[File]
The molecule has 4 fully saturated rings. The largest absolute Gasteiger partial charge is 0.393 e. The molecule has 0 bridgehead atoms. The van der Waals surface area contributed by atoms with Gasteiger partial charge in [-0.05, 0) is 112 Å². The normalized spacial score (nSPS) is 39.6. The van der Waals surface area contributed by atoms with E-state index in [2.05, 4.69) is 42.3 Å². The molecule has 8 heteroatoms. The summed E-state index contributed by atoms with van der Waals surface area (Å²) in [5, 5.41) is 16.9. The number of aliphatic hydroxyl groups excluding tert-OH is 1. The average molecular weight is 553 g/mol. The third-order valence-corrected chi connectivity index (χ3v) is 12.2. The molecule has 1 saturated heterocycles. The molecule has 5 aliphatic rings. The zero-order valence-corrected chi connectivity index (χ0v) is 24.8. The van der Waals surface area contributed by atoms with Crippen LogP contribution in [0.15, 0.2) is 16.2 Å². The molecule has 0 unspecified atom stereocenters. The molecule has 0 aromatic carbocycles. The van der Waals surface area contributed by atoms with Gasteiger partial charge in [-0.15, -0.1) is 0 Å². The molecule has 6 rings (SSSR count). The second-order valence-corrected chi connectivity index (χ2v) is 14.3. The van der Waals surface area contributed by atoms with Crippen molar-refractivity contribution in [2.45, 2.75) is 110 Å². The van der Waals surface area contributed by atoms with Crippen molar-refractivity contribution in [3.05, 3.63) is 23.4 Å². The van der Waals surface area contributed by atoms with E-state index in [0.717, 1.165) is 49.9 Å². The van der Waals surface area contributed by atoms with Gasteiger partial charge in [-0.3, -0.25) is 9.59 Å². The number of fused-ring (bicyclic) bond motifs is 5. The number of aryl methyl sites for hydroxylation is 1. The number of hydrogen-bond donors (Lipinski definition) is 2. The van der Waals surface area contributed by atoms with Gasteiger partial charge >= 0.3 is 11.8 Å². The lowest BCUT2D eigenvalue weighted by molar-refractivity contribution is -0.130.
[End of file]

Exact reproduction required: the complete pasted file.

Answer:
The molecule has 4 fully saturated rings. The largest absolute Gasteiger partial charge is 0.393 e. The molecule has 0 bridgehead atoms. The van der Waals surface area contributed by atoms with Gasteiger partial charge in [-0.05, 0) is 112 Å². The normalized spacial score (nSPS) is 39.6. The van der Waals surface area contributed by atoms with E-state index in [2.05, 4.69) is 42.3 Å². The molecule has 8 heteroatoms. The summed E-state index contributed by atoms with van der Waals surface area (Å²) in [5, 5.41) is 16.9. The number of aliphatic hydroxyl groups excluding tert-OH is 1. The average molecular weight is 553 g/mol. The third-order valence-corrected chi connectivity index (χ3v) is 12.2. The molecule has 1 saturated heterocycles. The molecule has 5 aliphatic rings. The zero-order valence-corrected chi connectivity index (χ0v) is 24.8. The van der Waals surface area contributed by atoms with Crippen LogP contribution in [0.15, 0.2) is 16.2 Å². The molecule has 0 unspecified atom stereocenters. The molecule has 0 aromatic carbocycles. The van der Waals surface area contributed by atoms with Gasteiger partial charge in [-0.15, -0.1) is 0 Å². The molecule has 6 rings (SSSR count). The second-order valence-corrected chi connectivity index (χ2v) is 14.3. The van der Waals surface area contributed by atoms with Crippen molar-refractivity contribution in [2.45, 2.75) is 110 Å². The van der Waals surface area contributed by atoms with Crippen molar-refractivity contribution in [3.05, 3.63) is 23.4 Å². The van der Waals surface area contributed by atoms with E-state index in [0.717, 1.165) is 49.9 Å². The van der Waals surface area contributed by atoms with Gasteiger partial charge in [-0.3, -0.25) is 9.59 Å². The number of fused-ring (bicyclic) bond motifs is 5. The number of aryl methyl sites for hydroxylation is 1. The number of hydrogen-bond donors (Lipinski definition) is 2. The van der Waals surface area contributed by atoms with Gasteiger partial charge >= 0.3 is 11.8 Å². The lowest BCUT2D eigenvalue weighted by molar-refractivity contribution is -0.130.